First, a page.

For a ‘diverse’ planet made up of 195 countries, our diet appears anything but. Seventy-five percent of food intended for human consumption comes from just 12 plants and five animal species. Three of the world’s edible plants – rice, maize and wheat – provide 60% of the world’s food energy intake.
And it appears that production and distribution of even these three – at least for sub-Saharan Africans – is insufficient. According to United Nations data, 237 million people in sub-Saharan Africa are suffering from chronic undernutrition, a figure that according to recent trends, looks set to increase in the coming years.
“The population is going to grow, and the reality is that if [it gets] to 10bn by 2050, the volume of that population is going to be coming from Africa,” said Nestlé’s deputy head of public affairs Pindelwa Mda at the World Food Summit last week.
The UN predicts that by 2050, approximately 40% of all births and 40% of all children will be in Africa. A projection that is up 10% since 1950.
“Therefore, Africa can no longer be the periphery, [it] has to be at the centre of our planet,” she continued, adding that attempting to solve Africa’s challenges “through the eyes of the Western world” will likely see us ‘miss the targets’.
Yet hunger, biodiversity loss, and food waste associated with long supply chains can all be reduced by reintroducing two ‘old fashioned’ methods, Mda suggested: Local solutions and traditional foods.
Making traditional foods ‘hip and happening’
“Production has to take place close to consumption, because by doing that you actually eradicate a whole lot of waste, and that in itself has a whole lot of other benefits,” said Mda. If you have a local solution, “you need to start reintroducing….traditional foods”.
Of course, reintroducing food production capacity into areas for local consumption will require ‘huge investments’ in new setups, but the public affairs expert is convinced that doing so, and doing so quickly, will pay off. With climate change and environmental challenges facing the planet, “we do not have the luxury of time to waste”.
The challenge, then, is for consumers to accept traditional foods. Indeed, some varieties have been successful in making a comeback in the Western world, such as quinoa, açai, buckwheat, moringa and teff.
Edible insects are another ‘traditional’ category on the rise. They contain high quality protein, vitamins and amino acids, have a high conversion rate, and emit fewer greenhouse gases than conventional livestock. According to data from Meticulous Research, the global edible insects market could surpass US$1.18bn (€1.07bn) by 2023.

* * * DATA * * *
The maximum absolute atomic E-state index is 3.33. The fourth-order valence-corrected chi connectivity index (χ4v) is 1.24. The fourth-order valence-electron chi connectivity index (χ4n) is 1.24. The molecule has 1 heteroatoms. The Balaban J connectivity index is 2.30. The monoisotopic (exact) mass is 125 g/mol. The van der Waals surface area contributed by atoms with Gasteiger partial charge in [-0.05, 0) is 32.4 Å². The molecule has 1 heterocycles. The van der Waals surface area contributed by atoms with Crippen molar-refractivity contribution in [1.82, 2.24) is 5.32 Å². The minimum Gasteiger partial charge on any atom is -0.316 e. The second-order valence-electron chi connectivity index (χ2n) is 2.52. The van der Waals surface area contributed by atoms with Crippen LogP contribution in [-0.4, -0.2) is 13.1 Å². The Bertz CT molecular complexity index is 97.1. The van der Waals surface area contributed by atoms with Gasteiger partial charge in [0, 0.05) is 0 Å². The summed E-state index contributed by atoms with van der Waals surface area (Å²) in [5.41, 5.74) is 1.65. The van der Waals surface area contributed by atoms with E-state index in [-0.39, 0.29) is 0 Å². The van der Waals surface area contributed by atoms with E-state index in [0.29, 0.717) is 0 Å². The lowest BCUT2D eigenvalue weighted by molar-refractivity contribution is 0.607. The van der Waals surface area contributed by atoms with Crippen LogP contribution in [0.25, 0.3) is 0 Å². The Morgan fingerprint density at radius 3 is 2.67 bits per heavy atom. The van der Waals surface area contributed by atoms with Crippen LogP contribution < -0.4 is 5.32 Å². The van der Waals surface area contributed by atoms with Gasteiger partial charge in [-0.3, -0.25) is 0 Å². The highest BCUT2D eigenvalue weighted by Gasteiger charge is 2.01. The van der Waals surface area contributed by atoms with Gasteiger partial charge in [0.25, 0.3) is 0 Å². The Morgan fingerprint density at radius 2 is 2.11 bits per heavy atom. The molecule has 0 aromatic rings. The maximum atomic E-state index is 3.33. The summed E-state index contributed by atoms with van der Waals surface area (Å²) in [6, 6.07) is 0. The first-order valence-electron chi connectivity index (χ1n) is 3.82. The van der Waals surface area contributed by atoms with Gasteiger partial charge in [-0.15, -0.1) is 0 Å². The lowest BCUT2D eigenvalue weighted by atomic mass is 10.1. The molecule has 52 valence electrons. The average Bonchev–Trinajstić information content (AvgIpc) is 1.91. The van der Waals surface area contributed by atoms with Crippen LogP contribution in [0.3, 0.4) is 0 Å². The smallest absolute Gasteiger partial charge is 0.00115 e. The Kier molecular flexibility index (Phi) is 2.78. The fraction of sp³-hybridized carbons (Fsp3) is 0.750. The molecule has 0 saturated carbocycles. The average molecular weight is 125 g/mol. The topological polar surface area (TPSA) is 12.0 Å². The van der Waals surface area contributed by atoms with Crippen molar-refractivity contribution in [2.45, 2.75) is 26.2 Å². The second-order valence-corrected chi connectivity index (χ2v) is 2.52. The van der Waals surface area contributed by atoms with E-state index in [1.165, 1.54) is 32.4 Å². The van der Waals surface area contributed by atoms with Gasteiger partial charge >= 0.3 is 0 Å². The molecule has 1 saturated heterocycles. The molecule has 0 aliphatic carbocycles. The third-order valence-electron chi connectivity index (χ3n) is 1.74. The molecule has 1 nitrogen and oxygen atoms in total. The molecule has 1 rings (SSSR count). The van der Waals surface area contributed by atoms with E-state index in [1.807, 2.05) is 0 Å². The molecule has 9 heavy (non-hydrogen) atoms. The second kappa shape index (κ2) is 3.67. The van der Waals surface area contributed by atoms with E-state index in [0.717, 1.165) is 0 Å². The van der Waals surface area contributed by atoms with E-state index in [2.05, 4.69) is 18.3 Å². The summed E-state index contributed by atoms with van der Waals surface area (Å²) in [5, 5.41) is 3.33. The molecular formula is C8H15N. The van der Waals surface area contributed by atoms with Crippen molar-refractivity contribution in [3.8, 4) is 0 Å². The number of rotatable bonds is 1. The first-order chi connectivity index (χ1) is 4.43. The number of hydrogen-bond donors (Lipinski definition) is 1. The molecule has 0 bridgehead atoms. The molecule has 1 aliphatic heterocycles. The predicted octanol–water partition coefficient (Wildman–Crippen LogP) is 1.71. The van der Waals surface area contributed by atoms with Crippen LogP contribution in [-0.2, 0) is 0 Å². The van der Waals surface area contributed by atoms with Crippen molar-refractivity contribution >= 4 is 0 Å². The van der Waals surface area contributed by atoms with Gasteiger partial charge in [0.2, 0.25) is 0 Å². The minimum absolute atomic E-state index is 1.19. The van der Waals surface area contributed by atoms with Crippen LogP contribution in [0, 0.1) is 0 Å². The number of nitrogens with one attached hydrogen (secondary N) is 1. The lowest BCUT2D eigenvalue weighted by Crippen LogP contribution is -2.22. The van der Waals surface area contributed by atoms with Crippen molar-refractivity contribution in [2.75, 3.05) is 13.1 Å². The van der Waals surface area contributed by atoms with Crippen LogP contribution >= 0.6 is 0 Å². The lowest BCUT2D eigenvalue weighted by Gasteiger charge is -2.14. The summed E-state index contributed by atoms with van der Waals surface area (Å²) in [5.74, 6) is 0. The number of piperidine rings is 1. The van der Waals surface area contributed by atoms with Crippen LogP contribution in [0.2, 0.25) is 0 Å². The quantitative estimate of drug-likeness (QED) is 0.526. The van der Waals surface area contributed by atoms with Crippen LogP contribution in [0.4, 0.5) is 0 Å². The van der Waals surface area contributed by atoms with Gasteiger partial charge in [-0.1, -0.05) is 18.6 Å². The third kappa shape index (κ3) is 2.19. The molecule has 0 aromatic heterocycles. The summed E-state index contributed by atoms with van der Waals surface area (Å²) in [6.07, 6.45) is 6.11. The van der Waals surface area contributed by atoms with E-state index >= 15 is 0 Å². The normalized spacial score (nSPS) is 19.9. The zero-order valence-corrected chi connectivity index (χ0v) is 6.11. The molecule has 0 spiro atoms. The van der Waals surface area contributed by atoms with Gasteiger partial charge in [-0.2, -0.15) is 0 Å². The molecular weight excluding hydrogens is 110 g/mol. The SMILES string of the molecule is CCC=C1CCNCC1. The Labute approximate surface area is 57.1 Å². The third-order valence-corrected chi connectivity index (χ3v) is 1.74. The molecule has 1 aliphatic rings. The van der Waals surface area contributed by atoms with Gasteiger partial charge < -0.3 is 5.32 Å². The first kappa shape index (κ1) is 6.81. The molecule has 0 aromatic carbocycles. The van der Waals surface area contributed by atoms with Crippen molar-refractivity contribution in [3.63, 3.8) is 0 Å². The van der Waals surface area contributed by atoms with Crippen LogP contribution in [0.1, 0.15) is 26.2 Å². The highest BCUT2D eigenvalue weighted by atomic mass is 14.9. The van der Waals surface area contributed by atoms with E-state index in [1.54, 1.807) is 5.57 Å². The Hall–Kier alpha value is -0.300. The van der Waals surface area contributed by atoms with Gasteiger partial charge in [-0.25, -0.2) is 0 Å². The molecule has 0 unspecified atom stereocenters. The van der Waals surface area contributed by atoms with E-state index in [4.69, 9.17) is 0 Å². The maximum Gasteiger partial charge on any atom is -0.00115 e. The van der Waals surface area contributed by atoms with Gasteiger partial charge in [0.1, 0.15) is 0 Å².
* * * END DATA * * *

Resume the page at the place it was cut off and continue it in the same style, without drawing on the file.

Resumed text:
“The concept of traditional foods has fallen off the radar,” Mda told delegates. “And it’s not just insect-based, but all of those traditional foods that we know.”
At present, 30,000 varieties of fruits, vegetables and edible plants are not produced for human consumption. “We need to find ways to make traditional foods hip and happening and cool again,” argued Mda.
The executive suggested that influencers, social media, and multisectoral collaboration could play a role in changing their reputations. One example could be connecting chefs and restaurants with smallholder farmers growing these traditional foods, she suggested. That way, food items can start appearing on menus and shake off their ‘old fashioned’ image.
By focusing on traditional, nutritious food industry and consumers are currently abandoning, “we can fully address the issues that we face, the issues of poverty”.
‘Reverse engineering’ consumer habits
For Dr Brent Loken, director of science translation at EAT – and co-author of the 2019 EAT-Lancet Commission report – changing how and what we eat is ‘absolutely’ possible. We are also able to do so in a way that benefits the health of humans, and the health of the planet.
“When we look at what is happening to our food…and [how] we have changed our nutrition…in a single generation, they have gone from traditional eating habits to unhealthy eating habits,” he told delegates.
“We can do it,” he continued. “[We need to] reverse engineer how we got into this mess, and we can get out of it. Absolutely.”
Ambassador Ertharin Cousin, distinguished fellow at the Center on Food Security at the Environment, Stanford University, who took part in a panel discussion with both Nestlé’s Mda and EAT’s Loken, agreed that reintroducing traditional crops is a ‘great idea’.
However, the ex-World Food Program (WFP) chief also expressed caution that rapid popularity and market growth of one particular commodity can price out local consumers.
“There are challenges…quinoa is a great example of that,” Cousin told delegates in Copenhagen. “Nobody ate quinoa, and then we had the ‘year of quinoa’,” she explained, referring to the UN General Assembly’s 2013 homage to the ancestral practices of the Andean people.
Now it is ‘at the centre of so many plates’ and unaffordable for local Bolivians because of its high purchase price, Cousin continued.
Pricing aside, the ‘quinoa boom’ is also putting pressure on South America’s natural resources. According to a survey conducted by Food and Agriculture Organization (FAO) of the UN, more than 50% of farmers interviewed defined the soil quality had been reduced, and soil erosion increased. Quinoa production is also having an ‘adverse effects’ on other farming activities in the region.
“[Quinoa] was once a cultural crop. And so our challenge is ‘how do we embrace those 30,000 additional fruits, vegetables and [edible] plants…that we don’t eat today?’” said Cousin, “instead of the 70% of kcals that we consume from rice, wheat, corn and soy.
“And at the same time, ensure that we maintain access for those cultures growing [them].”